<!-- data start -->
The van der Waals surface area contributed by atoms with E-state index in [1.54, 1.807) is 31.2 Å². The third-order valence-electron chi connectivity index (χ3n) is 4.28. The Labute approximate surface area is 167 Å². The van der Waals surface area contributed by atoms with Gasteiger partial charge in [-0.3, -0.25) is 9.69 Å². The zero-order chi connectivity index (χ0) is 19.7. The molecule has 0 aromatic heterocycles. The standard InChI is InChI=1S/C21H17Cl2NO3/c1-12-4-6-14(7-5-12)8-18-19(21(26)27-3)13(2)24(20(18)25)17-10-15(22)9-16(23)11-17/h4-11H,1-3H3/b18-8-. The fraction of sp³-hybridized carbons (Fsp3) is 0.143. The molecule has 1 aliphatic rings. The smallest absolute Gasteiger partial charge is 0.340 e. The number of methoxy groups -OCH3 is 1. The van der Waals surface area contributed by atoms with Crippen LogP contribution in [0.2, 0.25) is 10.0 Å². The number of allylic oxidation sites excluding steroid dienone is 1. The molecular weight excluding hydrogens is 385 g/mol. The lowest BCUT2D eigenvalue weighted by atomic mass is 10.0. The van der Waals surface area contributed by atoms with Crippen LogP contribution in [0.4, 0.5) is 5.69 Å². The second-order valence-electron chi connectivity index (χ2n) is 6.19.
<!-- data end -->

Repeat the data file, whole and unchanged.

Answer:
The van der Waals surface area contributed by atoms with E-state index in [1.54, 1.807) is 31.2 Å². The third-order valence-electron chi connectivity index (χ3n) is 4.28. The Labute approximate surface area is 167 Å². The van der Waals surface area contributed by atoms with Gasteiger partial charge in [-0.3, -0.25) is 9.69 Å². The zero-order chi connectivity index (χ0) is 19.7. The molecule has 0 aromatic heterocycles. The standard InChI is InChI=1S/C21H17Cl2NO3/c1-12-4-6-14(7-5-12)8-18-19(21(26)27-3)13(2)24(20(18)25)17-10-15(22)9-16(23)11-17/h4-11H,1-3H3/b18-8-. The fraction of sp³-hybridized carbons (Fsp3) is 0.143. The molecule has 1 aliphatic rings. The smallest absolute Gasteiger partial charge is 0.340 e. The number of methoxy groups -OCH3 is 1. The van der Waals surface area contributed by atoms with Crippen LogP contribution in [0.2, 0.25) is 10.0 Å². The number of allylic oxidation sites excluding steroid dienone is 1. The molecular weight excluding hydrogens is 385 g/mol. The lowest BCUT2D eigenvalue weighted by atomic mass is 10.0. The van der Waals surface area contributed by atoms with Crippen LogP contribution in [0.4, 0.5) is 5.69 Å². The second-order valence-electron chi connectivity index (χ2n) is 6.19.